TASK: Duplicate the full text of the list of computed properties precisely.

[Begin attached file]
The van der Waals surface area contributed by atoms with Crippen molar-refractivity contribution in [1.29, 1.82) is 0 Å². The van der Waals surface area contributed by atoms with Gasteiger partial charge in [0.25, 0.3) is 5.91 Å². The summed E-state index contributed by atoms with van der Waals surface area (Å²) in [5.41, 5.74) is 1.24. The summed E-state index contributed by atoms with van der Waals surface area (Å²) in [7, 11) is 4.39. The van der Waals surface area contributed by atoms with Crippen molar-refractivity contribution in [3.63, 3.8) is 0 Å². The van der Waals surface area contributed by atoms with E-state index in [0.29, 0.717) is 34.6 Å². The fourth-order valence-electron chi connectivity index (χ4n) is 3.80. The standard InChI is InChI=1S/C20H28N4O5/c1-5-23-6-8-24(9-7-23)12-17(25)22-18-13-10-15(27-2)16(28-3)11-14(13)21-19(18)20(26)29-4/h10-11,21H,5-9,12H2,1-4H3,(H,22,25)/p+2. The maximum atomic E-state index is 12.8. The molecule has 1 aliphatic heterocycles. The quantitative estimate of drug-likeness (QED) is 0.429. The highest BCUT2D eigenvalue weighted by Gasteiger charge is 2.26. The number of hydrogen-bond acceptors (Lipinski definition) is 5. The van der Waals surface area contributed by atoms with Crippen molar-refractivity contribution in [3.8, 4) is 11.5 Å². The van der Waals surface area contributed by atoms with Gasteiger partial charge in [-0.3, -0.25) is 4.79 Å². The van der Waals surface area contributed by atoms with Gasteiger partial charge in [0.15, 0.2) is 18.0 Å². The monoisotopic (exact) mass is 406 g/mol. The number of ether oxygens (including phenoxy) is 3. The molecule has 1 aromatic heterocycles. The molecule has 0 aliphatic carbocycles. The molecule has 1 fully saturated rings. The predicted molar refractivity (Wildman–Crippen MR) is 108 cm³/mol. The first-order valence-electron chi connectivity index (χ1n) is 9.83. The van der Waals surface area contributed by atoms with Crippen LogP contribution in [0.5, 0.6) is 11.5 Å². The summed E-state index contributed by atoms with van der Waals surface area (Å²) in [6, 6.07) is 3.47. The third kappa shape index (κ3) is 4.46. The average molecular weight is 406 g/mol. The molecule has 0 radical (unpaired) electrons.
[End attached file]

The van der Waals surface area contributed by atoms with Crippen molar-refractivity contribution in [1.29, 1.82) is 0 Å². The van der Waals surface area contributed by atoms with Gasteiger partial charge in [0.25, 0.3) is 5.91 Å². The summed E-state index contributed by atoms with van der Waals surface area (Å²) in [5.41, 5.74) is 1.24. The summed E-state index contributed by atoms with van der Waals surface area (Å²) in [7, 11) is 4.39. The van der Waals surface area contributed by atoms with Crippen molar-refractivity contribution in [3.63, 3.8) is 0 Å². The van der Waals surface area contributed by atoms with E-state index in [0.29, 0.717) is 34.6 Å². The fourth-order valence-electron chi connectivity index (χ4n) is 3.80. The standard InChI is InChI=1S/C20H28N4O5/c1-5-23-6-8-24(9-7-23)12-17(25)22-18-13-10-15(27-2)16(28-3)11-14(13)21-19(18)20(26)29-4/h10-11,21H,5-9,12H2,1-4H3,(H,22,25)/p+2. The maximum atomic E-state index is 12.8. The molecule has 1 aliphatic heterocycles. The quantitative estimate of drug-likeness (QED) is 0.429. The highest BCUT2D eigenvalue weighted by Gasteiger charge is 2.26. The number of hydrogen-bond acceptors (Lipinski definition) is 5. The van der Waals surface area contributed by atoms with Crippen molar-refractivity contribution in [3.8, 4) is 11.5 Å². The van der Waals surface area contributed by atoms with Gasteiger partial charge in [-0.3, -0.25) is 4.79 Å². The van der Waals surface area contributed by atoms with Gasteiger partial charge in [0.15, 0.2) is 18.0 Å². The monoisotopic (exact) mass is 406 g/mol. The number of ether oxygens (including phenoxy) is 3. The molecule has 1 aromatic heterocycles. The molecule has 0 aliphatic carbocycles. The molecule has 1 fully saturated rings. The predicted molar refractivity (Wildman–Crippen MR) is 108 cm³/mol. The first-order valence-electron chi connectivity index (χ1n) is 9.83. The van der Waals surface area contributed by atoms with Crippen LogP contribution in [0.5, 0.6) is 11.5 Å². The summed E-state index contributed by atoms with van der Waals surface area (Å²) in [6, 6.07) is 3.47. The third kappa shape index (κ3) is 4.46. The average molecular weight is 406 g/mol. The molecule has 0 radical (unpaired) electrons.